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Running all the way back to Neandernardo, Cleonardo’s ancestors have always created great things. But what can she do? Her town’s upcoming Grand Festival of Inventions just might allow Cleonardo her chance to shine in Cleonardo: The Little Inventor.
Roger Sutton: One thing that struck me about Cleonardo was in the second spread, where it says “Cleonardo Wren wanted to be an inventor too, and she had great ideas.” She’s invented this sticky bug vine with things she found in the forest, and Dad is standing there all butch at his work table, and he says, “Oh, I don’t think so, little bird.” Should we start with a discussion of girls and STEM? Should we start with a discussion of sexism? You pick.
Mary GrandPré: Well, I don’t think of it as sexism. My dad was a lot like Geonardo. He was a carpenter, and he built lots of things — he could just about make anything. And he could fix anything. He built houses, fixed cars, made machines that would fix cars. I was amazed by that, and I was always down in his workshop with him. So for me, that scene is really natural. That’s just how it was.
RS: Well, you have to have conflict, or you don’t have a book, right?
RS: On the opening spread, there’s a funny picture of a wall in their house. There are portraits on it of Neandernardo, Sapphonardo, Magellanardo, and Leonardo. How did you pick which “ancestors” you were going to put there?
MG: That’s a good question. I mean, I knew Leonardo was going to be in the story, and the thing just kind of grew with the -nardos. The main character wasn’t even named Cleonardo until I was done writing it. But Geonardo was always Geonardo.
RS: Is your Leonardo the Leonardo in some way?
MG: Yes. So then I thought, let’s make a -nardo family. I went back through the ages and tried to find people that would be good ambassadors of the -nardo family. I had Columbonardo, for Columbus, but that came with some questions.
RS: Oy. I think if you did do something like that, you would bring a perspective that would distract from what this book is about. So, you have a happy memory — your father inventing and tinkering and all that, and you were encouraged to join in as much as you wanted to — is that where the story began?
MG: Yes, I think so. I was very close to my dad. I wasn’t intentionally thinking I want to write a story about Dad. It was just kind of in me. As I was writing, I started to realize, oh, this is like when I was downstairs working with Dad. Oh, that’s right, he had a bunch of rusty tools. I was gaining a lot of visual reference and inspiration from my experience with my dad as I was envisioning the story. I have to tell you, the story took a long, long time to write. The plot changed. The whole idea changed. The conflict was different.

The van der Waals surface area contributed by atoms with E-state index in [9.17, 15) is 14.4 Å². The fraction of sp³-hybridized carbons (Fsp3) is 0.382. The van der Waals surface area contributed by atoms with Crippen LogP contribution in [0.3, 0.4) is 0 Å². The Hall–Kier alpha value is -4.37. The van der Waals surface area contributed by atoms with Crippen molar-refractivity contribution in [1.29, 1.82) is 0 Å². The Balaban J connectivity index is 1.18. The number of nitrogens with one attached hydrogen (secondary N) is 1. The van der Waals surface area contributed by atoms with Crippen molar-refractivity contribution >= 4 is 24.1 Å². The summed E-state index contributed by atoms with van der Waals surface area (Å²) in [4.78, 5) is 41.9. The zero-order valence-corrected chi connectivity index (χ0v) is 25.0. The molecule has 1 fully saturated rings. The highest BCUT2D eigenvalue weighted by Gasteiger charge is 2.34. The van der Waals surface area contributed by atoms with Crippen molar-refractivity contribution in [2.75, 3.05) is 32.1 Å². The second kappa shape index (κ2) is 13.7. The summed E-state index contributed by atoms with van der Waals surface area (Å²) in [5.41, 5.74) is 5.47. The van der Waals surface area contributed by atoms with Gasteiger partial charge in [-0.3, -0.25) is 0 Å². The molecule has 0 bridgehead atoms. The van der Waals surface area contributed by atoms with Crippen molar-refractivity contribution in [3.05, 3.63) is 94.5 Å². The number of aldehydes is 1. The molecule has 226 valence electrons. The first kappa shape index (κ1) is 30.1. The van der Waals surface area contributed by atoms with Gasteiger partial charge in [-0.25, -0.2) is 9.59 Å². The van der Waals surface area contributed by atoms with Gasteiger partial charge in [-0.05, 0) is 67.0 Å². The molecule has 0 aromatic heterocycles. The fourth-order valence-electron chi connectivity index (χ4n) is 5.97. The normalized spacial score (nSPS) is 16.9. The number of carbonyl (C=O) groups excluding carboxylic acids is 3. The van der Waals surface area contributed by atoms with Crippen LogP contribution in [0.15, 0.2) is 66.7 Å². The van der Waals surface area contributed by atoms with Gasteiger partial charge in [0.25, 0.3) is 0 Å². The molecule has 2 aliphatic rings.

RS: What was the core of the story that remained through your revisions and changes?
MG: Originally Cleonardo was an inventor and a creative, curious girl who needed to do things her own way, and she was validated — her work was validated — by something that happens in the story. In the beginning, her father wasn’t a different kind of inventor, necessarily. He was supportive, and she was inspired by him. He wasn’t shooing her away or anything like that as he is now.
MG: As the story developed, I got some help from Arthur [editor Arthur Levine] trying to define what the conflict was. I started to think maybe Cleo is a new kind of inventor in a family that’s traditionally been bent on doing things one way. Dad’s one kind of inventor, and Cleo needs to prove something to him by doing things differently. I have a child too. She takes no advice from me. She’s got her own way of doing things, so she’s a bit like Cleonardo. I realized that it’s an important thing to talk about, parents encouraging kids to find their own way.
RS: Do you think of yourself as having been a creative child?
MG: Yes, I do.
RS: And how was that exhibited?
MG: Well, I was brought up in a very strict Catholic family.
RS: Oh, me too!
MG: I’m sorry. I’m recovering. Whatever. I’m fine now. Anyway. At school, the nuns tried to make me right-handed. And we had to sit in church every day — and I mean every day.